The first quilt we saw was the Carpenters Wheel Quilt by Mrs. Miller made around 1890.

Carpenters Wheel Quilt

I found this combination of colours really interesting – the photo doesn’t really do it justice though as the orange was much brighter, but the complementary colors of dark red and green seemed to reign it in. What you also don’t get from the photo is the detail in the stitching, if you look really closely in the orange squares you can just about see the flower pattern.

This next piece is ‘The Star of Bethlehem’, there aren’t any details to say who it was made by other than it was made in new England in the 1920’s.

Quilt Star of Bethlehem

Here is a close up of the centre, the amount of work that must have gone in to produce something like this is incredible:

Star of Bethlehem Quilt

We spent ages in front of this next quilt ‘A Thousand Pyramids’ (1930), trying to work out of there was any pattern  or logic to the placement of the triangles or whether they had been placed randomly.

Thousand Pyramids quilt

We never reached a conclusion on that one!

Pamela Parmal the exhibition curator states:  Traditionally, most quilt makers used a high contrast, usually white with a dark color, to create their patterns, which could easily be seen. A lot of the quilts in this exhibition do just the opposite; they’ll use similar colors together, or will have no white whatsoever. In fact the majority of the quilts in the show do not have white in them.”

‘Touching Sunbursts’, made in Pennsylvania in 1854 was one of the few quilts on display that used white.

Touching Sunbursts quilt

Again, this was one when viewed close up you could see intricate stitching patterns in the white squares, details which get lost when viewed from afar. This is what made the pieces so interesting as on first glance you are drawn in by the colorful and bold overall pattern,  but when you get closer you can see the patterns on each individual piece of fabric as well as the stitches that piece it all together.

I didn’t make a note of the origins of this one unfortunately but I was totally captivated by it. It’s almost as if the dark pattern has been printed on top of the finished quilt.

DSC07067

Here is a close up – just look at the number of different individual fabrics that were used to make it!

DSC07068

Another of my favourites was this one – it reminded me of spinning records.

Quilt

Quilt 2

If you look in the red squares you can see the stitching patterns a bit clearer in this one.

Speaking of the collection Gerald Roy quotes “…can you imagine what these women, if they were alive today, would think about their work appearing on the walls of the Museum of Fine Arts, Boston? I mean that would be mind-blowing to those ladies. And what a compliment.”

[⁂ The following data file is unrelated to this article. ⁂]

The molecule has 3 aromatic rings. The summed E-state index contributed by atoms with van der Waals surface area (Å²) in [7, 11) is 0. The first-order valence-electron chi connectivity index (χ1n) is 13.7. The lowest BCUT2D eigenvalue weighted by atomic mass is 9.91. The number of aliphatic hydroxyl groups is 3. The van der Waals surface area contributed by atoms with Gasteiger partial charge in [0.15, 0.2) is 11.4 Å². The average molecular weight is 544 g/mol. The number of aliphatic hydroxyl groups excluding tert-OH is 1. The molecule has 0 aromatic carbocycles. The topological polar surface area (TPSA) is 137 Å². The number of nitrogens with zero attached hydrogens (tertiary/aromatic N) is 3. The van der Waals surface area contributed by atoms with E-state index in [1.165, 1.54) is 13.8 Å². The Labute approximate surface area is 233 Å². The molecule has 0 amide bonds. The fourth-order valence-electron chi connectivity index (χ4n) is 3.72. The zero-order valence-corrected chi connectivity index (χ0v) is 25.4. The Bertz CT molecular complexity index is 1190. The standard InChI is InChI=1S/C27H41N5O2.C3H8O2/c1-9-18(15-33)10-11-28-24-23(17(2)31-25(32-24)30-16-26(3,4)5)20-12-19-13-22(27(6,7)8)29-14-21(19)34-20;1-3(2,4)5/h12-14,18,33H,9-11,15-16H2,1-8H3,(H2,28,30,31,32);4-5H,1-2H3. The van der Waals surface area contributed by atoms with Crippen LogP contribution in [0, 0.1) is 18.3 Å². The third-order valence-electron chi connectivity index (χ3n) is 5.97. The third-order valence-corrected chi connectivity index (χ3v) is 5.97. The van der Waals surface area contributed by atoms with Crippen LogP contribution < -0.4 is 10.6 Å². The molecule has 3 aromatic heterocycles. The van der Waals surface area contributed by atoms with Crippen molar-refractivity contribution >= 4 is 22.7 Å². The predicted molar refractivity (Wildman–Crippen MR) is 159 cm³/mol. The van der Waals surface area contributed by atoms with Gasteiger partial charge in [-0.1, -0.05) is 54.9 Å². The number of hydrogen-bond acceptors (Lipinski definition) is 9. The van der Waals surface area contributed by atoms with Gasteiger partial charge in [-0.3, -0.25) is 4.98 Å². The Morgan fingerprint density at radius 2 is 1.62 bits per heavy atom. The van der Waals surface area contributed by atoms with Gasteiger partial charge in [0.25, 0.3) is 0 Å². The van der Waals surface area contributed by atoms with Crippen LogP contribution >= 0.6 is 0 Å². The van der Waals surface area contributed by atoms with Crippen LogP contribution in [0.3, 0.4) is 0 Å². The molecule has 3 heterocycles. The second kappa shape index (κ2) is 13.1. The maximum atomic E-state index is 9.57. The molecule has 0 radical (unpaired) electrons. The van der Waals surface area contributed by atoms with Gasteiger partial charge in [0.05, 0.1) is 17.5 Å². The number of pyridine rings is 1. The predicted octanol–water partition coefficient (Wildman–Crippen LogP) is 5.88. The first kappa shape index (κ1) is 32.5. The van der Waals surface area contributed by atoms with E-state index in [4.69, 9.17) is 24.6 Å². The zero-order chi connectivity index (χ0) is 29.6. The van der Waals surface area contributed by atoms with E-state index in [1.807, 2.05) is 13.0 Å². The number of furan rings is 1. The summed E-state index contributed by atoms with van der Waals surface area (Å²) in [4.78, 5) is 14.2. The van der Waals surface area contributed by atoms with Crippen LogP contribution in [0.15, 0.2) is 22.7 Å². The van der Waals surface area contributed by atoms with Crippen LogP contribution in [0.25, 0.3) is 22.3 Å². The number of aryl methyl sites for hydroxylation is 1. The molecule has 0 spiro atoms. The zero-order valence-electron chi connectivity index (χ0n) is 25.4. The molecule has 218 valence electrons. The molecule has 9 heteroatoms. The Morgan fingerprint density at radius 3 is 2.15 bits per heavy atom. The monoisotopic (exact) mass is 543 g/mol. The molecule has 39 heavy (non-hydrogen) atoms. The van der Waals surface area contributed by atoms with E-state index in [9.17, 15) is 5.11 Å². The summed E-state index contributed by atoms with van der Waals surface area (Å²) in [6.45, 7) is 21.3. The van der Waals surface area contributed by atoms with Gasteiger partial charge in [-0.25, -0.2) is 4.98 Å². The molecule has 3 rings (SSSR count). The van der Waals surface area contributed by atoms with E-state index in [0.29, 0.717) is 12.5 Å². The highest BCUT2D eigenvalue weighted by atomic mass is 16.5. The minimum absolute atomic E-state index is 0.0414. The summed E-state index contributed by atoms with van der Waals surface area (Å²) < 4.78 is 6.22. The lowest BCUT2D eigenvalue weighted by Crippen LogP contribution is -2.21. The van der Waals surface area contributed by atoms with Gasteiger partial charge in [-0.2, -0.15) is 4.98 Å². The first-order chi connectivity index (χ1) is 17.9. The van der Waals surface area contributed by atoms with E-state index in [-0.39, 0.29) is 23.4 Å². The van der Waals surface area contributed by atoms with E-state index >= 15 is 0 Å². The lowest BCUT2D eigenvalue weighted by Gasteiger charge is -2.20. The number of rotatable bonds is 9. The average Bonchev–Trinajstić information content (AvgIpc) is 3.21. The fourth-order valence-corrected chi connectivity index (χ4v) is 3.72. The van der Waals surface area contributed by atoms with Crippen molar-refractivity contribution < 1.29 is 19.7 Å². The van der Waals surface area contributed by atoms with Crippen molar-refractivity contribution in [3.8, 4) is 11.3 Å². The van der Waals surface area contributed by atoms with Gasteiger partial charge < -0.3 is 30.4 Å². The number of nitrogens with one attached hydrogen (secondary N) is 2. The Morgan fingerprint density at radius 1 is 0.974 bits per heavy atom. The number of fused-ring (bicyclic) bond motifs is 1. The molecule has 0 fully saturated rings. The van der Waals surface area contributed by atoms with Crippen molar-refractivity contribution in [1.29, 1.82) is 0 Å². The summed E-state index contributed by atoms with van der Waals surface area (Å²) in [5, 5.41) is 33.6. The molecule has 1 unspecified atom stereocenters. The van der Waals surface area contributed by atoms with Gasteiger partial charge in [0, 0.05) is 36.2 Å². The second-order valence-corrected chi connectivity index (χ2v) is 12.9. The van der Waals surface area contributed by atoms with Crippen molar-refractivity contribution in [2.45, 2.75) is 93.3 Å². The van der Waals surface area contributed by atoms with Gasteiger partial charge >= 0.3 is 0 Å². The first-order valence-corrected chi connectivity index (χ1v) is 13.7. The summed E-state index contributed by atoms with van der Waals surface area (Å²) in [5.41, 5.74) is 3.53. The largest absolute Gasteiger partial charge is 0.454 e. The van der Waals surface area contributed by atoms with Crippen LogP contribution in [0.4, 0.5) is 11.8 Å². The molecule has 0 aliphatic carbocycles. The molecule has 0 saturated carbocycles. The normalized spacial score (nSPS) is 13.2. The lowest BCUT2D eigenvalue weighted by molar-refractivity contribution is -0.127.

If only the family of Mrs. Ephraim Scott has known her ‘Sunburst Quilt’ (1856) would one day be on display – it was dubbed by them as the ‘ugly quilt’!

Sunburst quilt

This is one of the best exhibitions I have been to for a long time. Each quilt is so intricate and beautifully made it’s impossible not to stop and appreciate the detail in each one. The amount of thought, work and love that went into each one is truly inspirational.

The Diamond Field Quilt

The Diamond Field (1860) – picture taken from https://www.mfa.org/exhibitions/quilts-and-color

Art, Travel

Bonjour Paris!

Not so long ago my husband and I spent a magical weekend in Paris. We caught the Eurostar early on Friday morning and by midday we were checking into our hotel.

We stayed at the Opera de Noailles, situated near the Opera House. We chose this hotel mainly due to the great reviews on Trip Advisor and we weren’t disappointed. Not only is the central location perfect (10 min walk to the Louvre) but the hotel is full of interesting pieces of modern art such as:

The turtles behind the reception desk

Opera de Noailles Paris

The snails in the main lobby

Opera de Noailles Snail

And the group of bears in the courtyard which became more and more sinister as daylight faded!

Opera de Noailles Bears

 

Our room was small but very clean, it was ideal for us as we spent most of the weekend out and about.

One of the places we visited was the Les Catacombs, which I have to say I was a bit apprehensive about at first. The catacombs are a series of disused quarries that run deep under the centre of Paris. In the late 18th Century, due to overcrowding and disease it was decided to transfer the bones of those buried in the city centre graveyards down to the mines; the tunnels hold the remains of as many as 6 million Parisians.

The way the bones have  been displayed and arranged makes for a pretty strange experience. I have to say I am glad that we did visit as it was unlike anything I have ever seen before, but I’m not sure I would rush back to do it again.

Paris Catacombs

 

In the evening we took a wander down to the Notre Dame and the Seine.

Notre Dame

The Seine Paris

 

It was late when we got back to the hotel and unfortunately the bar was shut so we couldn’t have a drink with the bears! On the Saturday we headed over to the Louvre to check out this little lady.

Mona Lisa

The Louvre is such an amazing, inspirational place. Everywhere you turn there are opulent halls lined with exquisite pieces of art. It really is something else. It also made us want to watch the Da Vinci Code again!